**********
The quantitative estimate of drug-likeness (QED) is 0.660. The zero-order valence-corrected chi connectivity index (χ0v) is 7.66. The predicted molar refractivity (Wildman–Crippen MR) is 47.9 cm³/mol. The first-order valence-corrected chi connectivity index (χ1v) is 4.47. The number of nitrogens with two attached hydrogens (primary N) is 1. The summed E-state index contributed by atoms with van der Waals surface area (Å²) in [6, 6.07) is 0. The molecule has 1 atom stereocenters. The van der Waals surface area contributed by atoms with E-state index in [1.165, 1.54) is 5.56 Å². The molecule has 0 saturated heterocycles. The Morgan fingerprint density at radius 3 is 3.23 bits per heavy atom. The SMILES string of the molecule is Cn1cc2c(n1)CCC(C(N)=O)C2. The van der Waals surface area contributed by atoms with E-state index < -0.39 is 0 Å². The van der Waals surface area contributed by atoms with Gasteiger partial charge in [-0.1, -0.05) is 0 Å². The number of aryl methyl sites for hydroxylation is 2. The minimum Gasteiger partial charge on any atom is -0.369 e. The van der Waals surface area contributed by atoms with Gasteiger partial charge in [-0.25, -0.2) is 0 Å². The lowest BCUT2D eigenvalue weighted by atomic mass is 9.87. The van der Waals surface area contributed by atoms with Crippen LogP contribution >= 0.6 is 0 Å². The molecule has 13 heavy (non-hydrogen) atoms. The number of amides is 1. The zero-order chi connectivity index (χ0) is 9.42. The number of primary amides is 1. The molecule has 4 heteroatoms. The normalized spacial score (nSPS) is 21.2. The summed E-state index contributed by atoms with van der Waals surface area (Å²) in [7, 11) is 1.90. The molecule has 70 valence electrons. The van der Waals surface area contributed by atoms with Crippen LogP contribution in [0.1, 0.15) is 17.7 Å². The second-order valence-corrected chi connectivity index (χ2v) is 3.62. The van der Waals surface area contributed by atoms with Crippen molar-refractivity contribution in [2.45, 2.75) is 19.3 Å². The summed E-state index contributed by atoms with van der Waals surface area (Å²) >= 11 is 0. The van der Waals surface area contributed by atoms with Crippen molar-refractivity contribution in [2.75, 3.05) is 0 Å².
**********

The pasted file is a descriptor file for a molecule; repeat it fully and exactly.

The quantitative estimate of drug-likeness (QED) is 0.660. The zero-order valence-corrected chi connectivity index (χ0v) is 7.66. The predicted molar refractivity (Wildman–Crippen MR) is 47.9 cm³/mol. The first-order valence-corrected chi connectivity index (χ1v) is 4.47. The number of nitrogens with two attached hydrogens (primary N) is 1. The summed E-state index contributed by atoms with van der Waals surface area (Å²) in [6, 6.07) is 0. The molecule has 1 atom stereocenters. The van der Waals surface area contributed by atoms with E-state index in [1.165, 1.54) is 5.56 Å². The molecule has 0 saturated heterocycles. The Morgan fingerprint density at radius 3 is 3.23 bits per heavy atom. The SMILES string of the molecule is Cn1cc2c(n1)CCC(C(N)=O)C2. The van der Waals surface area contributed by atoms with E-state index < -0.39 is 0 Å². The van der Waals surface area contributed by atoms with Gasteiger partial charge in [-0.1, -0.05) is 0 Å². The number of aryl methyl sites for hydroxylation is 2. The minimum Gasteiger partial charge on any atom is -0.369 e. The van der Waals surface area contributed by atoms with Gasteiger partial charge in [-0.25, -0.2) is 0 Å². The lowest BCUT2D eigenvalue weighted by atomic mass is 9.87. The van der Waals surface area contributed by atoms with Crippen LogP contribution >= 0.6 is 0 Å². The molecule has 13 heavy (non-hydrogen) atoms. The number of amides is 1. The zero-order chi connectivity index (χ0) is 9.42. The number of primary amides is 1. The molecule has 4 heteroatoms. The normalized spacial score (nSPS) is 21.2. The summed E-state index contributed by atoms with van der Waals surface area (Å²) in [7, 11) is 1.90. The molecule has 70 valence electrons. The van der Waals surface area contributed by atoms with Crippen LogP contribution in [0.1, 0.15) is 17.7 Å². The second-order valence-corrected chi connectivity index (χ2v) is 3.62. The van der Waals surface area contributed by atoms with Crippen molar-refractivity contribution in [2.45, 2.75) is 19.3 Å². The summed E-state index contributed by atoms with van der Waals surface area (Å²) >= 11 is 0. The van der Waals surface area contributed by atoms with Crippen molar-refractivity contribution in [2.75, 3.05) is 0 Å².